The life of an edgling can be quite enlightening.
I figure it always comes down to finding out what people actually need, which is not usually what they ask for, and building it better than anyone else.
I've also been using Dells for a while but the quality has been letting me down lately.
As someone that started out at Dell just as the last little bit of the core of the company was being swallowed up by the massive influx of corporate drones, I think you're close to something. It really resonates with the reasons that I left Dell.
At the time, Dell seemed defined by their pursuit of Compaq, and when they finally reached the top of the heap, they lost direction and faltered. The early drive of the company was beating other companies at their own game. They were a clone company making clone products. When they got to the top of the heap, there just wasn't anyone to copy anymore because you can't copy creativity.
The word that comes to my mind when I think Dell is 'dull'-- Dull Dell, ouch.
Why didn't they invent the eeePC ?
I've several times been almost buying a Dell -and always ended up buying something else (today a Medion Akoya E1210).
Don't know if it helps.
"Progress has been slow."
That makes creative types everywhere shout those same words - create or die - to themselves.
That`s hitting the nail on the head for sure!
I`ve got no gripes with DELL, I`ve used their boxes - they`re okay
...there doesn`t seem to be any problem with the machines per se, but when it comes to charisma Dell are almost as exciting as watching paint dry...
Dell = boring hardware & a website with no personality: there isn`t a human in sight. Did I mention it must have been designed by a pocket calculator and their machines are about as exciting as refridgerators?
THEY AREN`T SELLING ANYTHING:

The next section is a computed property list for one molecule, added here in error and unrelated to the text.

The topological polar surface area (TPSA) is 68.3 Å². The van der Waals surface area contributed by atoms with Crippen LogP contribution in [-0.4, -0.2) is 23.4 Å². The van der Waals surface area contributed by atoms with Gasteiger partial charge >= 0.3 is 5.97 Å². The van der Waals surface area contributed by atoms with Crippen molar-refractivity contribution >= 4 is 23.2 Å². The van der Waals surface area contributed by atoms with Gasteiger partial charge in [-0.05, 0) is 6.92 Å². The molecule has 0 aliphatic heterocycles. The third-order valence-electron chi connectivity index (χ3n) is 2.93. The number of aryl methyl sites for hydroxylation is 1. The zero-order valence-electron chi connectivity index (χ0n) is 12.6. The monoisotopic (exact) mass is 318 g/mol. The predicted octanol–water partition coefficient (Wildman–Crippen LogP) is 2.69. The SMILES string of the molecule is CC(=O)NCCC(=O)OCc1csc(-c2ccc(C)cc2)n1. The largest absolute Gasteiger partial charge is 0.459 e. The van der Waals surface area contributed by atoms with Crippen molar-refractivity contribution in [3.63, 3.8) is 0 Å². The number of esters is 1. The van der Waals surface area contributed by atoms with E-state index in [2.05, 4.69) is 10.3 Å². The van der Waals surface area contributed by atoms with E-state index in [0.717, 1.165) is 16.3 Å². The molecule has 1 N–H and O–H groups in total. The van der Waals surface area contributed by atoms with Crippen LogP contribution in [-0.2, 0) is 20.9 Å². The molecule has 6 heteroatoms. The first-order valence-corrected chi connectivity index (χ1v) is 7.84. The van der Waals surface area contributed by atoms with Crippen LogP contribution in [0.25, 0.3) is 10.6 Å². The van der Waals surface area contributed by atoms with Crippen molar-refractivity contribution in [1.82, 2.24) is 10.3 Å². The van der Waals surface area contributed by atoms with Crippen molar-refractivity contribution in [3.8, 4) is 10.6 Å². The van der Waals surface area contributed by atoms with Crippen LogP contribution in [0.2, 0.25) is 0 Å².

inspiration ,creativity , expression
freedom , a lifestyle, a dream, a vision, a rapport, a feeling...
HUMANS are creative, machines are not.
The nomads blog is pretty stale too, when I searched "creativity" I got 2 posts. And one of them was from Hugh.
What`s everyone doing at Dell`s Digital Nomads with all this new freedom?
Absolutely nothing that`s really worth becoming a nomad for:
...talking about telecommuting, drinking green tea whilst using a laptop, geek clothes that can fit your ipod, wifi availability, mobility....
WOW, where have I been?
I thought the whole point of being a nomad was to
spend less time in a box in front of a box and have a creative, expressive, interesting life?
It would be far more interesting to discover that these guys actually have hobbies and that they can take a sh** without their damn iPods, laptops or downloading the toilet paper.
Homogeneity - it`s killing us all....
They could buy each of their staff a book.
Seriously, have you been drinking too much Kool-Aid over there?
1998 Dell: cheap, decent products. good repair policies. decent online ordering. ability to talk to actual humans on the phone.
2008 Dell: crap, unreliable products. sucky repair where they give you bait-and-switch used parts. stupid online ordering where the path of entry and exactly what you click along the way, changes the price. ridiculously crap customer service where you're either talking to India or being put in a loop so that you'll finally go fuck yourself and cut out the middleman.
I don't do business with Dell anymore, and neither do a lot of others I know... and we used to be among their cheerleaders. Dell doesn't need to be 'creative' for f** sake - they need to be reliable and boring. They just need to sell me a decent, quality box of parts and fix it when need be. Apparently this is too complicated for them nowadays, and no wonder if their head is being filled with garbage like the above post. Sorry Hugh but you're way off the mark. Dell doesn't need more navel gazing, it needs to f***ing deliver instead of arsing off and screwing people like me, the paying customer.